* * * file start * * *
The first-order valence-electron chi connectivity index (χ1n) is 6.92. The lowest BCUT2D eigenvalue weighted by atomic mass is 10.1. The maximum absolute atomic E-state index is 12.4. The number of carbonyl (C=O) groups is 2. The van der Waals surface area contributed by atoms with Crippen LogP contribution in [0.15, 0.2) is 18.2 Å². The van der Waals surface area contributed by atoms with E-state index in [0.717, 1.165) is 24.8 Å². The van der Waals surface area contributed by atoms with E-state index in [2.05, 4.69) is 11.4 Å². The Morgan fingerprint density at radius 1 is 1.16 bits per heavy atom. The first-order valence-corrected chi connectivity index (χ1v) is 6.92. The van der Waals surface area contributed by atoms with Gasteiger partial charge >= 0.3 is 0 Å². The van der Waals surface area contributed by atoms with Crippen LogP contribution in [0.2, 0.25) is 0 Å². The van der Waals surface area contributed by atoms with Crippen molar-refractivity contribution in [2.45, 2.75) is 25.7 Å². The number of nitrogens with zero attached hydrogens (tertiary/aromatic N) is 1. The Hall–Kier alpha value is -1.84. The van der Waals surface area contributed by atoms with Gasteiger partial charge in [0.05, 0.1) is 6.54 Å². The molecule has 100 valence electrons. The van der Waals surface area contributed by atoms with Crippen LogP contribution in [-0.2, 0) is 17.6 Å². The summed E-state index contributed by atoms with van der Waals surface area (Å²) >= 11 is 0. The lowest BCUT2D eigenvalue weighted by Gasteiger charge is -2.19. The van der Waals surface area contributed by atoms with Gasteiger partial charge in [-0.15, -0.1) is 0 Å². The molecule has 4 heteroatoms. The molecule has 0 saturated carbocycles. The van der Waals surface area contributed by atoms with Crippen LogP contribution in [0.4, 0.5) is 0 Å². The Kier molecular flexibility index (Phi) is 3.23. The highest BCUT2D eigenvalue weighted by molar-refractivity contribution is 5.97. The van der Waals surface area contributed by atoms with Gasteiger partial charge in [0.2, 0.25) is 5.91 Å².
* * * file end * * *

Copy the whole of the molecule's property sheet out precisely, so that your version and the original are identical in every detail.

The first-order valence-electron chi connectivity index (χ1n) is 6.92. The lowest BCUT2D eigenvalue weighted by atomic mass is 10.1. The maximum absolute atomic E-state index is 12.4. The number of carbonyl (C=O) groups is 2. The van der Waals surface area contributed by atoms with Crippen LogP contribution in [0.15, 0.2) is 18.2 Å². The van der Waals surface area contributed by atoms with E-state index in [0.717, 1.165) is 24.8 Å². The van der Waals surface area contributed by atoms with E-state index in [2.05, 4.69) is 11.4 Å². The Morgan fingerprint density at radius 1 is 1.16 bits per heavy atom. The first-order valence-corrected chi connectivity index (χ1v) is 6.92. The van der Waals surface area contributed by atoms with Gasteiger partial charge >= 0.3 is 0 Å². The van der Waals surface area contributed by atoms with Crippen LogP contribution in [0.2, 0.25) is 0 Å². The van der Waals surface area contributed by atoms with Crippen molar-refractivity contribution in [2.45, 2.75) is 25.7 Å². The number of nitrogens with zero attached hydrogens (tertiary/aromatic N) is 1. The Hall–Kier alpha value is -1.84. The van der Waals surface area contributed by atoms with Gasteiger partial charge in [0.05, 0.1) is 6.54 Å². The molecule has 100 valence electrons. The van der Waals surface area contributed by atoms with Crippen LogP contribution in [-0.2, 0) is 17.6 Å². The summed E-state index contributed by atoms with van der Waals surface area (Å²) >= 11 is 0. The lowest BCUT2D eigenvalue weighted by Gasteiger charge is -2.19. The van der Waals surface area contributed by atoms with Gasteiger partial charge in [-0.15, -0.1) is 0 Å². The molecule has 4 heteroatoms. The molecule has 0 saturated carbocycles. The van der Waals surface area contributed by atoms with Crippen LogP contribution in [0.4, 0.5) is 0 Å². The Kier molecular flexibility index (Phi) is 3.23. The highest BCUT2D eigenvalue weighted by molar-refractivity contribution is 5.97. The van der Waals surface area contributed by atoms with Gasteiger partial charge in [0.2, 0.25) is 5.91 Å².